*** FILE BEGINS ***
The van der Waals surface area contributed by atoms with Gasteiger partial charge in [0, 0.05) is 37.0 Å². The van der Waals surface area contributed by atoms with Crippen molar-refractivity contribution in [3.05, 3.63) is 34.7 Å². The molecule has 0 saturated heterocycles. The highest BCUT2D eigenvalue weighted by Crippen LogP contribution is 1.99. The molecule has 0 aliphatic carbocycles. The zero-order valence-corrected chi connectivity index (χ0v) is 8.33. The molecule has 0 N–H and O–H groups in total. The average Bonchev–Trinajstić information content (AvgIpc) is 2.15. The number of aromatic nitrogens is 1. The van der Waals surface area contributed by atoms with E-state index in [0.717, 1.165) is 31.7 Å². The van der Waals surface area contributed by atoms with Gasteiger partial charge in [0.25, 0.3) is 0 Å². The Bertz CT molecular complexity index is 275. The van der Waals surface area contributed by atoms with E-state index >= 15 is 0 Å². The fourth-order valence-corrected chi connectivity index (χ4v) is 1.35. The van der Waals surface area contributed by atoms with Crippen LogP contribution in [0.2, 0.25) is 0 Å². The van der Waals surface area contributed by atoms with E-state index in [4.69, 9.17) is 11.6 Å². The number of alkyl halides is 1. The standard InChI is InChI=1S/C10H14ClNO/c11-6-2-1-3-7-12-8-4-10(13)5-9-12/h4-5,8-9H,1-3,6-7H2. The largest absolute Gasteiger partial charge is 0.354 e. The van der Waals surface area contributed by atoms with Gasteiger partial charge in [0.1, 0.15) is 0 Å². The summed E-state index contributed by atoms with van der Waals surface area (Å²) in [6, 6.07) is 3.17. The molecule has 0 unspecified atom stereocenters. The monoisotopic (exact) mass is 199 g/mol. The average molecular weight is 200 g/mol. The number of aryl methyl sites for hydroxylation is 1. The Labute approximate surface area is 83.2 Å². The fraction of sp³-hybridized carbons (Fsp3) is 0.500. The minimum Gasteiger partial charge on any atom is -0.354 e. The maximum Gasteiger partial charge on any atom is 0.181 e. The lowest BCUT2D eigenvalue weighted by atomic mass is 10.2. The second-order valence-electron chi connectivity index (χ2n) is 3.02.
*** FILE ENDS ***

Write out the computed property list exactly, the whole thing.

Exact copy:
The van der Waals surface area contributed by atoms with Gasteiger partial charge in [0, 0.05) is 37.0 Å². The van der Waals surface area contributed by atoms with Crippen molar-refractivity contribution in [3.05, 3.63) is 34.7 Å². The molecule has 0 saturated heterocycles. The highest BCUT2D eigenvalue weighted by Crippen LogP contribution is 1.99. The molecule has 0 aliphatic carbocycles. The zero-order valence-corrected chi connectivity index (χ0v) is 8.33. The molecule has 0 N–H and O–H groups in total. The average Bonchev–Trinajstić information content (AvgIpc) is 2.15. The number of aromatic nitrogens is 1. The van der Waals surface area contributed by atoms with E-state index in [0.717, 1.165) is 31.7 Å². The van der Waals surface area contributed by atoms with Gasteiger partial charge in [0.25, 0.3) is 0 Å². The Bertz CT molecular complexity index is 275. The van der Waals surface area contributed by atoms with E-state index >= 15 is 0 Å². The fourth-order valence-corrected chi connectivity index (χ4v) is 1.35. The van der Waals surface area contributed by atoms with Crippen LogP contribution in [0.2, 0.25) is 0 Å². The van der Waals surface area contributed by atoms with E-state index in [4.69, 9.17) is 11.6 Å². The number of alkyl halides is 1. The standard InChI is InChI=1S/C10H14ClNO/c11-6-2-1-3-7-12-8-4-10(13)5-9-12/h4-5,8-9H,1-3,6-7H2. The largest absolute Gasteiger partial charge is 0.354 e. The van der Waals surface area contributed by atoms with Gasteiger partial charge in [0.1, 0.15) is 0 Å². The summed E-state index contributed by atoms with van der Waals surface area (Å²) in [6, 6.07) is 3.17. The molecule has 0 unspecified atom stereocenters. The monoisotopic (exact) mass is 199 g/mol. The average molecular weight is 200 g/mol. The number of aryl methyl sites for hydroxylation is 1. The Labute approximate surface area is 83.2 Å². The fraction of sp³-hybridized carbons (Fsp3) is 0.500. The minimum Gasteiger partial charge on any atom is -0.354 e. The maximum Gasteiger partial charge on any atom is 0.181 e. The lowest BCUT2D eigenvalue weighted by atomic mass is 10.2. The second-order valence-electron chi connectivity index (χ2n) is 3.02.